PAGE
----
KANSAS CITY, Mo. — Once stay-at-home orders are lifted in the Kansas City area, parents who have kept their children home will soon have to decide when is a good time to send their children back to day care.
Blair Messina, a consultant for day care owners and co-owner of Wildflower Montessori in Kansas City, kept her day care open to essential employees during the COVID-19 outbreak, but with additional safety measures that begin when parents drop off their children. Instead of parents walking their children to their classroom, they're met outside by an employee who escorts the child indoors.
"Parents call when they enter the drop-off," Messina said. "We check temperatures, we just do a basic curbside pickup and drop off."
Messina said she's removed items from the building that are not easily cleaned. She also implemented a travel policy for staff and families that will remain in place until the end of May, potentially longer.
"Any family that decides to travel will be required to quarantine outside of school for 14 days," Messina said.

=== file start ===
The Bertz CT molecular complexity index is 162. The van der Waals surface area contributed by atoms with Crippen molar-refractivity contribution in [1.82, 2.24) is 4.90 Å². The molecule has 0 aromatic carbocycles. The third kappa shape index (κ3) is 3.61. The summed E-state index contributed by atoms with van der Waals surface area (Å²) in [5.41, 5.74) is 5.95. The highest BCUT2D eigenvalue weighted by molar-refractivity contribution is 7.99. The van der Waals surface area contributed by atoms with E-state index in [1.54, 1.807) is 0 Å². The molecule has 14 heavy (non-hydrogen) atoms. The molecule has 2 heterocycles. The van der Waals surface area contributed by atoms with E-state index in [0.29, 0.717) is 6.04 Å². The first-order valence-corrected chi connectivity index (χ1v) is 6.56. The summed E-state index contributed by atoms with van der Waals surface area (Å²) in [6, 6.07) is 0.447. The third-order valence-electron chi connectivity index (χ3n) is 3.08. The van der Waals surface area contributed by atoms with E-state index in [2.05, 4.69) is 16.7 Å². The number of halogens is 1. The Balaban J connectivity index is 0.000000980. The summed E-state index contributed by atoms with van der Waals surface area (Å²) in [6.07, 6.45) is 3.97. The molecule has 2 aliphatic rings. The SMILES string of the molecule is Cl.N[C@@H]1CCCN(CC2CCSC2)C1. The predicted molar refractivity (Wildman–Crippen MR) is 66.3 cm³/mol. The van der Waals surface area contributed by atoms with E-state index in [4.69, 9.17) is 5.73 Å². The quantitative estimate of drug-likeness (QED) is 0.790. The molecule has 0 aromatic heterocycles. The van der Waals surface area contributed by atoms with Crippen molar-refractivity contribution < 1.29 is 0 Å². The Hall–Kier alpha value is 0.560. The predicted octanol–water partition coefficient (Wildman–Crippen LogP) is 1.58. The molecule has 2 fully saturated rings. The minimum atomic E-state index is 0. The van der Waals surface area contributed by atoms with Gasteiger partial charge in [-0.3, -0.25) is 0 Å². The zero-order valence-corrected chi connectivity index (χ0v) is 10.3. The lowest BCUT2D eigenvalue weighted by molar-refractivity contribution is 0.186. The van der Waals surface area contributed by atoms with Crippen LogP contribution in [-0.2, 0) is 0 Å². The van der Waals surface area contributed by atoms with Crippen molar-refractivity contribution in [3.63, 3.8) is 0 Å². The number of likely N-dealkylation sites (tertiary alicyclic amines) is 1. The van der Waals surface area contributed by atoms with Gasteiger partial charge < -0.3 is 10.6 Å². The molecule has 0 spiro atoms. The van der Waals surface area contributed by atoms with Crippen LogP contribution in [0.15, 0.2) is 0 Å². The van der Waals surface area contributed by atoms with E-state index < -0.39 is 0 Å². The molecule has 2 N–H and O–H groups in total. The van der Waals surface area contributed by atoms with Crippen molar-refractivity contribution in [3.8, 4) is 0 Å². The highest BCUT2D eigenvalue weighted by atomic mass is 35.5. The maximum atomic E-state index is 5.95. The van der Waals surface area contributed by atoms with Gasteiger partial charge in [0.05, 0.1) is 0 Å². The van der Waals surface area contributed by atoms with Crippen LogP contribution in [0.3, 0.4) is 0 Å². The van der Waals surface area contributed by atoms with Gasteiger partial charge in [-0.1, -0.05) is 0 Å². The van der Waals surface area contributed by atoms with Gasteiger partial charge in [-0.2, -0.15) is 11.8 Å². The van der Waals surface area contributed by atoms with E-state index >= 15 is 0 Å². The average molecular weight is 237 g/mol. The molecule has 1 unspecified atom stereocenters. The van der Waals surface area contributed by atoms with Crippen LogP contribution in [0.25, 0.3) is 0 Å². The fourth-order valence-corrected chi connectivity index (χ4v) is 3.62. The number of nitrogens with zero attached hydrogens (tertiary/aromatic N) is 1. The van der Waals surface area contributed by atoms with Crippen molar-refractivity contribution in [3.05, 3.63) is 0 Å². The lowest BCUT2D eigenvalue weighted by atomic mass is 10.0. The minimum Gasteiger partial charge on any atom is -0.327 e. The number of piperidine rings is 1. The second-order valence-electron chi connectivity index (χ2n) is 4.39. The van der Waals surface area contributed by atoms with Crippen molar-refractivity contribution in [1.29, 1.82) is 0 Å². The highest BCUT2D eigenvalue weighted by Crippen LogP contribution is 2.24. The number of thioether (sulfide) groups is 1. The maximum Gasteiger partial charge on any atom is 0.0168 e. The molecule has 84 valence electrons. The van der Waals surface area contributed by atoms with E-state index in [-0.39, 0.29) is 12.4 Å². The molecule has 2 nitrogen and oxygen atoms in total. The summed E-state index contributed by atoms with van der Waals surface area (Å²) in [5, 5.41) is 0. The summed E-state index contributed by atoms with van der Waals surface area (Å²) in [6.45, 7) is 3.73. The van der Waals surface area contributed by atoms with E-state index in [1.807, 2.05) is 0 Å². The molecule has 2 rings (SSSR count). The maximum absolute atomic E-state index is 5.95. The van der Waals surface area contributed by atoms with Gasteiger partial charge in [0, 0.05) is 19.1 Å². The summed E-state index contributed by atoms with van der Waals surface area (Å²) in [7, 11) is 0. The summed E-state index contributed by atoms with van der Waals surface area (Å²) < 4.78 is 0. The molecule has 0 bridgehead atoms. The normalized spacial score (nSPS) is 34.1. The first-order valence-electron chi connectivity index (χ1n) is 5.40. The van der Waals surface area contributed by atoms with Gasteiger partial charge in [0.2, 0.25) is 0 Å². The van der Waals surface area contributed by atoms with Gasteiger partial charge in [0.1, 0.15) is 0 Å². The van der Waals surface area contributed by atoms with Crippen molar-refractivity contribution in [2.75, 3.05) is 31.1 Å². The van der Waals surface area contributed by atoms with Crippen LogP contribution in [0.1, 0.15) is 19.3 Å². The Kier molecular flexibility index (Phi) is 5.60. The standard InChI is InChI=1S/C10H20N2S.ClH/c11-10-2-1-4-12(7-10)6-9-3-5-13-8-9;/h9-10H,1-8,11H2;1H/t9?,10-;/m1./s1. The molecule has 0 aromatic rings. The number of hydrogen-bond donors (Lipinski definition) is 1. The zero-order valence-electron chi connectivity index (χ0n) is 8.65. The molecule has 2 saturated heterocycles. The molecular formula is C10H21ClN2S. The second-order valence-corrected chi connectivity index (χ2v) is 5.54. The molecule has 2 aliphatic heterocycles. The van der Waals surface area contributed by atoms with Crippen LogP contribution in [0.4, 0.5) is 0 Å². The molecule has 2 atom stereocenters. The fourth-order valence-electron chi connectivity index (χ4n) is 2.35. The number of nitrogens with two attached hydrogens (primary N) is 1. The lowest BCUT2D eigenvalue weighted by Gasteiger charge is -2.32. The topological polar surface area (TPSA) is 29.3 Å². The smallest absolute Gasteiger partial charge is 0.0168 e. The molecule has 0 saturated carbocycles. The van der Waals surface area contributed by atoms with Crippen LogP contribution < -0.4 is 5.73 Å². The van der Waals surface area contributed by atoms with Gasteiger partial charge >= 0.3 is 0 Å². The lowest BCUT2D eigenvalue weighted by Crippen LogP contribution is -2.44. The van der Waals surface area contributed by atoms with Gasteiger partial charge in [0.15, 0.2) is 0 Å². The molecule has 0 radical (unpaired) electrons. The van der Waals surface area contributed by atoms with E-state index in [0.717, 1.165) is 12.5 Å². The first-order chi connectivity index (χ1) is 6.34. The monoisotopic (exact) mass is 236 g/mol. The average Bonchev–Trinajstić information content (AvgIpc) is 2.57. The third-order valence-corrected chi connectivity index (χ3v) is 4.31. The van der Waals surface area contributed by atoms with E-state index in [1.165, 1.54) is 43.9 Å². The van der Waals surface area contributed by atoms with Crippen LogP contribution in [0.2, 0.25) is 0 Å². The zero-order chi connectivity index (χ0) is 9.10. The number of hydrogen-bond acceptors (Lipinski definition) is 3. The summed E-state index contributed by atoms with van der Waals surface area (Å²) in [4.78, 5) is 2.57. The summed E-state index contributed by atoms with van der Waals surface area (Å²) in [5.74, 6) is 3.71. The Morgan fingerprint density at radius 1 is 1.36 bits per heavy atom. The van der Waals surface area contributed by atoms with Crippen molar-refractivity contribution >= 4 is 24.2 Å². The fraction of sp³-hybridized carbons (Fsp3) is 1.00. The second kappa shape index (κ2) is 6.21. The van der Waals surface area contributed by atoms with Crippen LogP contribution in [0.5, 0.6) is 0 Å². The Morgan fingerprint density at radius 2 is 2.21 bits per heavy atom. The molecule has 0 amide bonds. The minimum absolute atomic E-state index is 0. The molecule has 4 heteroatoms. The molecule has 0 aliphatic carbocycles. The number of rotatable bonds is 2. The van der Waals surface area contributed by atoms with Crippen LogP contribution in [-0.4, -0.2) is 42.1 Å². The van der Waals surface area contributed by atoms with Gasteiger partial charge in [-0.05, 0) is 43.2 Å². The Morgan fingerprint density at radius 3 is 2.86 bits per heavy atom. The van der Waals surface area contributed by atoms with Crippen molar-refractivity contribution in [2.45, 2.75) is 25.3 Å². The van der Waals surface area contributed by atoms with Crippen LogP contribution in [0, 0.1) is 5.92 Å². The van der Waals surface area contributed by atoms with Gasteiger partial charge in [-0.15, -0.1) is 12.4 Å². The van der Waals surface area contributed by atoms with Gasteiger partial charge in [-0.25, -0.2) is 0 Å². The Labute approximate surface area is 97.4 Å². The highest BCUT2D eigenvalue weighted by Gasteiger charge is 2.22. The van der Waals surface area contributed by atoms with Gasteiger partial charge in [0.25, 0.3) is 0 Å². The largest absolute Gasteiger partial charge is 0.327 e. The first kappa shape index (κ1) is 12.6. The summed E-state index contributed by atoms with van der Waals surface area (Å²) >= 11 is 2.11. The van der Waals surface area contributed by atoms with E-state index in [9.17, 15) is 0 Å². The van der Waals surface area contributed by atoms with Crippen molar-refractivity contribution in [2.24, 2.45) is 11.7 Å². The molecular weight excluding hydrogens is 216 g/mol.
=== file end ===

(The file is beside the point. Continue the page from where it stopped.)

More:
As parents slowly start to bring children back to the school, Messina said she requires they fill out a waiver, stating their children have not displayed any symptoms of the coronavirus.
For parents who have concerns about sending their child back to day care, Messina said it's important parents feel comfortable sharing those concerns with their provider.
"Ask questions, don't be afraid to ask the person who is caring for your child uncomfortable questions," Messina said. "It is their job to answer those questions. Asking questions about cleaning processes and sick policies and travel policies, all those types of things, because everyone's going to have different protocols and policies and you may not feel comfortable going back."
Dr. Steven Stites, chief medical officer with University of Kansas Health System, said those who have family members at high risk for serious illness, should they contract the virus, will need to be even more cautious.
"They're [children in day care] at a higher risk of bringing that back to you, and the kid's gonna be asymptomatic, so what do you do?" Stites said. "Wash your hands, shelter in place and try to mitigate the risks as best you can. There is no easy answer. Are you at more risk when your kids go back to school? Yes, you are."
Depending on the severity of a person's illness, day care might not be a safe option, though some parents might not have a choice. Stites said it's a personal decision that each family will have to make.
"The worse your health is, then you may have to think about more extraordinary measures," Stites said. "You can begin to take a deep breath when vaccinations are possible – successful vaccinations – and as we define more effective therapy. I think the next six to eight weeks will be critical."